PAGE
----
Andreas Golob is a postdoctoral research fellow at Graz University (Austria) where he recently completed the project »Participatory Journalism in Michael Hermann Ambros’ Periodical Media« supported by the Austrian Science Fund (2017–2020). He is also associated with the transdisciplinary doctoral programme »Collecting, Classifying, Communicating. Cultures of Knowledge in the 18th Century« based at the University of Graz. He contributed to Österreichische Mediengeschichte (2016), the first overview on Austrian media history, edited by Matthias Karmasin and Christian Oggolder, and to Books in Motion in Early Modern Europe (2017), edited by Daniel Bellingradt, Paul Nelles and Jeroen Salman.
Commerce – Competition – Crime: Approaches towards the Dark Side of the Late Eighteenth-Century Newspaper Business in Central Europe
Socio-economic insights into the book trade and the news business have recently stressed commercial facets of the production and distribution of printed matter of all kind. Within this perspective, especially unauthorised reprints which were produced in legions have been presented as the more or less moral margin between good and bad practise in a time when copyright did not exist or was clumsily developing at best. Whereas this so to speak ‘phoney crime’ was regularly thematised by authors, editors, printers and last but not least by researchers, we could discover much more ‘real’, yet also unpunished crime, as I will argue on the basis of paratextual evidence in two leading newspapers of the Habsburg Monarchy.
Both editors, Michael Hermann Ambros (1750–1809) who published Graz Peasant News (Grazer Bauernzeitung, 1786–1796), and Moritz Flavius Trenck von Tonder (1746–1810) who is (in)famous for his Political Conversations of the Dead (Politische Gespräche der Todten, 1786–1810), were confronted with private denunciations and official censorship. Quite often the former alluded to offences which should be actually sanctioned by the latter. Trenck von Tonder even opened his advertisement section for threatening letters at the end of the 1780s and made money out of this medialisation of a filthy form of (a)social communication. Finally, towards the ends of quarters, half years and years, when publishers fought for subscribers, economic espionage and white-collar crime soared, as Ambros revealed in particular by documenting theft of readers’ addresses and fake advertisements of his popular newspaper.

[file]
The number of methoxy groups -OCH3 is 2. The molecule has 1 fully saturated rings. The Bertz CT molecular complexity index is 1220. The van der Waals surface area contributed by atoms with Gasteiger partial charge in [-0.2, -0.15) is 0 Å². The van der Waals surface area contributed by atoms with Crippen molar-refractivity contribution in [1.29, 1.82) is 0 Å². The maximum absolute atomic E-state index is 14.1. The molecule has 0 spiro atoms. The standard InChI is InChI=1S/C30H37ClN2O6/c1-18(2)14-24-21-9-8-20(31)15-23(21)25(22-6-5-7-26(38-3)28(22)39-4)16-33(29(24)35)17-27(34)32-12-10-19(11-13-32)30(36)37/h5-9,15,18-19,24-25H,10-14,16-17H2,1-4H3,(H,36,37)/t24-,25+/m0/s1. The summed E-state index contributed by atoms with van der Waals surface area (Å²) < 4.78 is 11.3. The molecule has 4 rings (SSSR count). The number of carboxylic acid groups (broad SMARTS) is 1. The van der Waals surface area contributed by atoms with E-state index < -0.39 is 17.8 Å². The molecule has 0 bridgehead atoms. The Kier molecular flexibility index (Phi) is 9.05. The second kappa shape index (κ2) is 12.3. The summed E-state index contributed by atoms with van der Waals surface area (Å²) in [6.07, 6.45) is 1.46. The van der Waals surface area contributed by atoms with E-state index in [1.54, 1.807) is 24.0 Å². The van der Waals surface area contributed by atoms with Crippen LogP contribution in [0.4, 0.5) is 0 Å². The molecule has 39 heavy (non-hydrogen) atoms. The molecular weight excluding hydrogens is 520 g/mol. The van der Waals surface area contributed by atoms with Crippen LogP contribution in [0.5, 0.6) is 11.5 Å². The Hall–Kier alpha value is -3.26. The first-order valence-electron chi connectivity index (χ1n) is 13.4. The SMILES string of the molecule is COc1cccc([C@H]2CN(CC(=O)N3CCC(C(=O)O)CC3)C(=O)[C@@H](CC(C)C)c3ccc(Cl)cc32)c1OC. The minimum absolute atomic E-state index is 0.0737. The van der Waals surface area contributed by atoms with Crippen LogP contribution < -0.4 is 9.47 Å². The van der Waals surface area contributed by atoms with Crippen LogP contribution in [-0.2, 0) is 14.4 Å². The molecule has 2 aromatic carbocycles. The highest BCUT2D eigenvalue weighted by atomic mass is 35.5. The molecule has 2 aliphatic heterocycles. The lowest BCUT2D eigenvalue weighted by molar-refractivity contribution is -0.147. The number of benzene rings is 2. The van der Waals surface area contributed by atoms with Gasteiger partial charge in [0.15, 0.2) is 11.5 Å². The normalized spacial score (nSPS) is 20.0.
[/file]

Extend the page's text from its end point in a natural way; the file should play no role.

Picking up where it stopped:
Selected examples will show, how the communication circuit of the newspapers itself negotiated almost all these cases – without employing lawyers or resorting to censorship authorities. On this basis, I will propose that the paratexts of newspapers might be interpreted as some sort of an informal, self-regulating and – very often – satirical law court.
»Rural Officials Discover the Printing Press in the Eighteenth-Century Habsburg Monarchy«, in: Nina Lamal/Jamie Cumby/Helmer Helmers (Eds.), Print and Power (Leiden–Boston). Forthcoming 2021.
»Gespitzte Korrespondentenohren und geduldige Eselsohren. Zeitungsberichterstattung und Räsonnement in ihrem Verhältnis zu Oralität und akustischen Phänomenen in der ›Grazer Bauernzeitung‹ (1786–1796) und in den ›Politischen Gesprächen der Todten‹ (1786–1810)«, in: Jahrbuch für Kommunikationsgeschichte 22 (2020), 83–110.
»Itinerant Informants and Circulating Information: Insights into the Black Sea Region in Central-European Media«, in: Karl Kaser/Dominik Gutmeyr (Eds.): Europe and the Black Sea Region. A History of Early Knowledge Exchange (1750–1850) (Wien 2018), 81–100.